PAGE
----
I wonder how long it will take for the actual payload to be used up, or if they will coordinate multiple “productions” to be mounted from a single satellite?  This seems like the idea that might be able to generate lots of space trash, right?  I mean, one or two Bieber parties and a Kanye birthday bash, and we’ll have so many pieces of interstellar festival trash to clean up…  or maybe not.  I’m sure someone will ask that question.

Here’s a quick but interesting WSJ interview about the company, founder, and some of the process:

How this thing works:


So, in short, ALE sends up a satellite device that is loaded with several hundred to a thousand little pellets of secret chemical that are then shot out of said device using a special on-board firing mechanism that basically launches the pellets towards the atmosphere, where they burn up.  It’s called plasma emission, which is brought about by the increase in friction of something entering atmosphere — it heats up and burns, and in the process, creates some visible light.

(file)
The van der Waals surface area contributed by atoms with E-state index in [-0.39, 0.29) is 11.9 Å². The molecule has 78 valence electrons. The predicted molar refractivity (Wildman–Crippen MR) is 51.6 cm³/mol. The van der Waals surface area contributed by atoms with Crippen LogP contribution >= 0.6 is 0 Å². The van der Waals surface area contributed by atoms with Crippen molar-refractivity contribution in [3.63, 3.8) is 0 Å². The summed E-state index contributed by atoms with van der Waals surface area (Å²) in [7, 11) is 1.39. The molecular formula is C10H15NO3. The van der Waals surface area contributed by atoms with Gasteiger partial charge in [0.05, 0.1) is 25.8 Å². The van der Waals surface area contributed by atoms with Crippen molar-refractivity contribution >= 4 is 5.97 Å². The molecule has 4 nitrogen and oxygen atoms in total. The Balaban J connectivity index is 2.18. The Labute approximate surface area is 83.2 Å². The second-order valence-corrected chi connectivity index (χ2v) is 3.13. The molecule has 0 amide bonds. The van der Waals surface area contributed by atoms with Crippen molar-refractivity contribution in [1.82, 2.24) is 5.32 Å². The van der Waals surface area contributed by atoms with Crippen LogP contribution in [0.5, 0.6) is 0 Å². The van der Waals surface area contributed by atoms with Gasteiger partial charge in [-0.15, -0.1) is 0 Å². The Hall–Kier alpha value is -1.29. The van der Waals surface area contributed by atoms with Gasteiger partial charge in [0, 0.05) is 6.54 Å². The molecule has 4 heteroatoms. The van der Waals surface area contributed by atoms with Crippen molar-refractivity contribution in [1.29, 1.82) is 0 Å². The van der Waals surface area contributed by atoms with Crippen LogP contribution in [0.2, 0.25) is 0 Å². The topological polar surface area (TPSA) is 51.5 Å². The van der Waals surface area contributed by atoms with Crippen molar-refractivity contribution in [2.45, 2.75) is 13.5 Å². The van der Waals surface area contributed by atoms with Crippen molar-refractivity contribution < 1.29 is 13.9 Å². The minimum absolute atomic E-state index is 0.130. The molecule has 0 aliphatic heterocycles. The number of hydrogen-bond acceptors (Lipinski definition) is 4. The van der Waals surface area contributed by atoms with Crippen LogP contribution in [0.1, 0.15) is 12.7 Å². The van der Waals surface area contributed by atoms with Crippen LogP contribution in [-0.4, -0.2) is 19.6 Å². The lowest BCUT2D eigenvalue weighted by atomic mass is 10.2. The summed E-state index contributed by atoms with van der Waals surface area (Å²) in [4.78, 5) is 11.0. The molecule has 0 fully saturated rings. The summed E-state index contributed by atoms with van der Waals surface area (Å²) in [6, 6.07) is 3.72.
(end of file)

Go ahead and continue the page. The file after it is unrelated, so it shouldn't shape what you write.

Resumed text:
Ale has done their testing in an arc-heated wind tunnel to simulate the conditions of a space vacuum…


Photos of that device, I found these to be pretty interesting — like a little National Ignition Facility!



Now, all being said, there are some very, very big brains behind this tech.  Dr. Hironori Sahara from Tokyo Metropolitan University’s Aerospace Engineering division; Dr. Takeo Watanabe from Teikyo University’s Aerospace Engineering program; and Dr. Shinsuke Abe from Nihon University’s Aerospace Engineering department.  I highly recommend hitting the links on these mens’ names here in this paragraph, each links to an interview with them.











Some hat-tips:

Spoon and Tamago
The ALE Co. website

A Global Collection of New Years 2015 Fireworks

Happy New Year, everyone!

I’m not one to do “resolutions,” per se — I haven’t quite figured out yet how not to disappoint myself on day two of the year, so I skirt the activity altogether!  Since I went to bed around 11pm last night, I wanted to see some of the fireworks from last night.  Below is a collection of New Years 2015 fireworks from cities like Dubai (which was AWESOME), NYC, London, San Francisco, Chicago, Brazil…  oh America, we don’t party like the rest of the world parties.  Let’s all at least resolve to loosen the hell up in 2015, America.  We look like jackasses across the globe for the BS we see in our news.